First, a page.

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South Korean Budget Aims For Tax 'Fairness'

by Mary Swire, Tax-News.com, Hong Kong

07 December 2017


South Korea's highest-earning companies will see their tax rate rise from 22 percent to 25 percent next year, as part of President Moon Jae-In's commitment to reduce inequality.

The increase, which also raises the ceiling of the current top corporate rate, will apply to companies with an annual turnover of more than KRW300bn (USD274.5m).

The top rate of individual income tax will also increase to 42 percent from 40 percent for those earning above KRW500m (USD457,658), and a new threshold with a 40 percent rate will be created below that, for income above KRW300m, according to plans in the 2017 Tax Revision Bill, originally presented to parliament on September 1.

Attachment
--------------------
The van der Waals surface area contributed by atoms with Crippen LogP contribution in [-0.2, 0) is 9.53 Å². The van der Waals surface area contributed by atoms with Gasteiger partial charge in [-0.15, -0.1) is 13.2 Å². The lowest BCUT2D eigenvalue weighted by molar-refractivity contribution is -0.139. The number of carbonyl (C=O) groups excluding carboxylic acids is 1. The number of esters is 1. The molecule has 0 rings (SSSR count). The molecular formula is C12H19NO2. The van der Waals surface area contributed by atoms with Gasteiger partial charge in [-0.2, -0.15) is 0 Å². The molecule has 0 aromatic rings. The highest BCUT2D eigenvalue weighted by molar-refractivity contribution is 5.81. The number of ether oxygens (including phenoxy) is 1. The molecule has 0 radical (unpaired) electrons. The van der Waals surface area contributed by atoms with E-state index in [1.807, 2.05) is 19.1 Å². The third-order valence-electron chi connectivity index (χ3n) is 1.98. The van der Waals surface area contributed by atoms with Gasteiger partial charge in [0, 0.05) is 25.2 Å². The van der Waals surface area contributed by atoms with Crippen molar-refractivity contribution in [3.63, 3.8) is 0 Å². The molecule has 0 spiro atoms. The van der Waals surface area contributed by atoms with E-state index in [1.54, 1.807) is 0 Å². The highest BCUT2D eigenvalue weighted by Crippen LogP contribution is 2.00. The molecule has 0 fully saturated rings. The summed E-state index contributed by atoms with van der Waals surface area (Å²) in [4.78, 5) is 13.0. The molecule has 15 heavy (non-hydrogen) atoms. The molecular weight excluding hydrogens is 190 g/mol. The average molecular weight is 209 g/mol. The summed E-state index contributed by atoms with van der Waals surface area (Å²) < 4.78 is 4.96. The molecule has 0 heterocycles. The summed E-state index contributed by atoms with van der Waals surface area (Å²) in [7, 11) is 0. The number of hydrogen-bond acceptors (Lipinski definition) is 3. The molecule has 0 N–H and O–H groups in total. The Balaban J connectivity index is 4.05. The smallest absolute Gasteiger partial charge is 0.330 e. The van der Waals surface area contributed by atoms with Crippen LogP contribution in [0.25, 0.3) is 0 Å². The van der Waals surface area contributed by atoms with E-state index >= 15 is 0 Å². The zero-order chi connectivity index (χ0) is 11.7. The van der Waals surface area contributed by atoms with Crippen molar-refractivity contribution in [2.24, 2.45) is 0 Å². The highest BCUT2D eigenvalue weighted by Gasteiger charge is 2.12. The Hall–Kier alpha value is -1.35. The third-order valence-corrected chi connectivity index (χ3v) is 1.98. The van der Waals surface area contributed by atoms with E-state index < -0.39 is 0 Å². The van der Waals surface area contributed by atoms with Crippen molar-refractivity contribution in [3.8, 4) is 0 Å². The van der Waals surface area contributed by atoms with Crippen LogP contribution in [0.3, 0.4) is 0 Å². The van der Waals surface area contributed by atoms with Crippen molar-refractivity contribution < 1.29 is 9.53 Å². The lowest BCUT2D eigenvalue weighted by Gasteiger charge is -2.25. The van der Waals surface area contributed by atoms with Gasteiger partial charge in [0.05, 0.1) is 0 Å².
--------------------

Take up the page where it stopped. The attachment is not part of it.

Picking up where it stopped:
The revisions are the result of a pledge by South Korea's President, Moon Jae-in, to hike taxes on the large conglomerates, or chaebols, that dominate Korea's economy, following his election in May 2017. It was announced in July that Moon would seek to reverse "unfair" policies introduced by the previous, ousted president, Park Geun-hye.

TAGS: tax | business | interest | withholding tax | Korea, South | individual income tax | Tax

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